Parsec, alternative parsers with overlaping strings

I’m writting a HTTP parser using Parsec, and this is my current definition for parsing the HTTP status line

statusParser :: Parsec ByteString a HTTPStatus
statusParser = do
  string "HTTP/"
  version <- choice [string "1.0", string "1.1", string "2.0"]
    <&> convert
    >>= onNothing (fail "Unknown HTTP version number, expected 1.0 1.1 2.0")

  space
  code <- sequence [digit, digit, digit]
    <&> convert
    >>= onNothing (fail "Invalid status code, expected 3 digits")


  space 
  message <- if version == 2.0 
    then pure Nothing
    else manyTill (choice [upper, space]) (Text.Parsec.Prim.try crlf)
           <&> Just

  pure $ HTTPStatus { .. }

My problem is that with choice or using directly <|> version only works for string "1.0" and string "2.0", but not "1.1". I assume it’s because of their overlapping prefix, as the first parser that starts matching something is the one that is allowed to “run all the way”.

I can think of workarounds around the issue, such as moving that parser out, expecting 3 characters (digit, char '.', digit) and then fail if it isn’t one of the choices. However, I find the current format more straighforward to write and parse mentally. Is there a minimally intrusive way to make this type of pattern work?


convert is just a custom function that allows me to unpack Text/ByteString to String and call readMaybe on that result. onNothing to raise a failure and unwrap the value from Just on success.

You might be interested in try.

edit: which you are using already in another function in your example, sorry. So maybe you you do not fancy to fmap try parsers or are worried about efficiency?

Haven’t really used Parsec before thus I glossed over try. I only had it within the code as I’ve used the manyTill docs example, without reading the try doc beforehand.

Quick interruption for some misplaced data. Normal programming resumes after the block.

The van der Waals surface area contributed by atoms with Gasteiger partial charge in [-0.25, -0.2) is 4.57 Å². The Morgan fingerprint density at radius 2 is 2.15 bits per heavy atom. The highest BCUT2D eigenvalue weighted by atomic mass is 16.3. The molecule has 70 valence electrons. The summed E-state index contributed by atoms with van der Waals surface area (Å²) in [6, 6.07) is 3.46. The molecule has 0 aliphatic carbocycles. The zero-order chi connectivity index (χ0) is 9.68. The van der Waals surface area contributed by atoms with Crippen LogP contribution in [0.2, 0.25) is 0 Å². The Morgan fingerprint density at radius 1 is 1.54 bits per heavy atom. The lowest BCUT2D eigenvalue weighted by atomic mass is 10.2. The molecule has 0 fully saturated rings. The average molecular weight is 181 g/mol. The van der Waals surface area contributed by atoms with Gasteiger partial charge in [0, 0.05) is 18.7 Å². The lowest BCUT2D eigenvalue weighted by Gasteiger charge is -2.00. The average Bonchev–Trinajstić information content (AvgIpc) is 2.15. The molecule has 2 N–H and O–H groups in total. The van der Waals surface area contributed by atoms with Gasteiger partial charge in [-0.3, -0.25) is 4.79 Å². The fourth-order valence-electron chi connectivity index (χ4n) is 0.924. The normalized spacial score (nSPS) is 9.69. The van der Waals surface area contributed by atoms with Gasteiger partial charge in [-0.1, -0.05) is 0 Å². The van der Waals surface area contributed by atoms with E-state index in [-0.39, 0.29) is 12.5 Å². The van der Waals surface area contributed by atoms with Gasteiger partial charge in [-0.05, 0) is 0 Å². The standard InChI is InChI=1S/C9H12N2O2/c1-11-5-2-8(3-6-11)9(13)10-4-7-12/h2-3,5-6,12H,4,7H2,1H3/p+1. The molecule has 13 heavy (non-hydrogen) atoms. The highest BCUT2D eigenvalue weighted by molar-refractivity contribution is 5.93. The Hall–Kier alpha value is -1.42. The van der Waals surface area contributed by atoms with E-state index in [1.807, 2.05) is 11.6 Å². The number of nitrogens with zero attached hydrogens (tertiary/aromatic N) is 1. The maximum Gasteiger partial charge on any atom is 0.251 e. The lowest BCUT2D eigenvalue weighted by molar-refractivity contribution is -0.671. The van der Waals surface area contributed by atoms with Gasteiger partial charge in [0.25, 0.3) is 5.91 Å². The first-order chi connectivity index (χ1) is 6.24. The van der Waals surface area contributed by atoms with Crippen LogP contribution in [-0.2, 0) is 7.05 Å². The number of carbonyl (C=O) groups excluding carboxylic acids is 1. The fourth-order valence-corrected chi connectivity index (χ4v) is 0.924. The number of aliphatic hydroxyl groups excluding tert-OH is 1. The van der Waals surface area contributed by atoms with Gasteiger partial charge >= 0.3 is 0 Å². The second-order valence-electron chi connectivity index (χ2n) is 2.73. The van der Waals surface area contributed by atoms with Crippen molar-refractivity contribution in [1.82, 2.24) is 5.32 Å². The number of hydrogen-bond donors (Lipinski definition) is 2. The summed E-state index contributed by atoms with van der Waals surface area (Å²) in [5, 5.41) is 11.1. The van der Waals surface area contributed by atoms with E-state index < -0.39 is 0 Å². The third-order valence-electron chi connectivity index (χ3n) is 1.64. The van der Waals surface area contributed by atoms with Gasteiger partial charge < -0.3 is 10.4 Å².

Performance is definitely not something I’m thinking about at this point.

On a somewhat related note, is there an easy way to run the parser and also receive back the unconsumed input? I know attoparsec can do this, and “build your own parser combinator” tutorials write such an interface, but Parsec doesn’t have an easy example… Maybe runParsecT? However without a simple example not sure what to make of the type

runParsecT :: Monad m => ParsecT s u m a -> State s u -> m (Consumed (m (Reply s u a))) 

I’m avoiding attoparsec just because I’m trying to limit myself strictly to packages shipped with GHC (or at least what I see with ghc-pkg list when GHC is installed via ghcup)

Good, then mapping try over that list of parsers should do!

I am not sure there is a more elegant way, but when I test stuff with parsec in ghci I just do

parseTest (myparser >> many anyChar) "Chiare fresche e dolci acque"

to get the uncomsumed stream.

I have not used parsec for parsing (I started with megaparsec and it just worked), so excuse me if this isn’t useful info, but maybe it would work to parse the individual characters if the whole string isn’t working?

I have done:

parseBranchDescription :: Parser BranchDescription
parseBranchDescription = do
  desc <- pack <$> some
    (alphaNumChar <|> char '.' <|> char '-' <|> char '_' <|> char '/') :: Parser BranchDescription
  return desc

I’m sorry, but isn’t

do
  desc <- pack <$> ...
  return desc

equivalent to
pack <$> ...

This is a common issue with parsec-like parser combinators unfortunately.

One possible solution is to “left factor” your code - first parse the common prefix, and then choose between alternatives that do not have a common prefix. For example in your case:

statusParser = do
  string "HTTP/"
  version <- choice
    [ string "1." *>
      choice
        [ string "0" $> "1.0"
        , string "1" $> "1.1"
        ]
    , string "2.0"
    ]
    <&> convert ...

Another solution (which is better for richer languages imo) is to separate the lexing and parsing stages so that the lexing stage is ugly like the code above (but simpler because it only needs to care about tokens and not the structure), but the parsing stage is much nicer because it only needs to be concerned about the structure.

Another relevant link for the discussion is Parsec: “try a <|> b” considered harmful : ezyang’s blog

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Great point, thanks!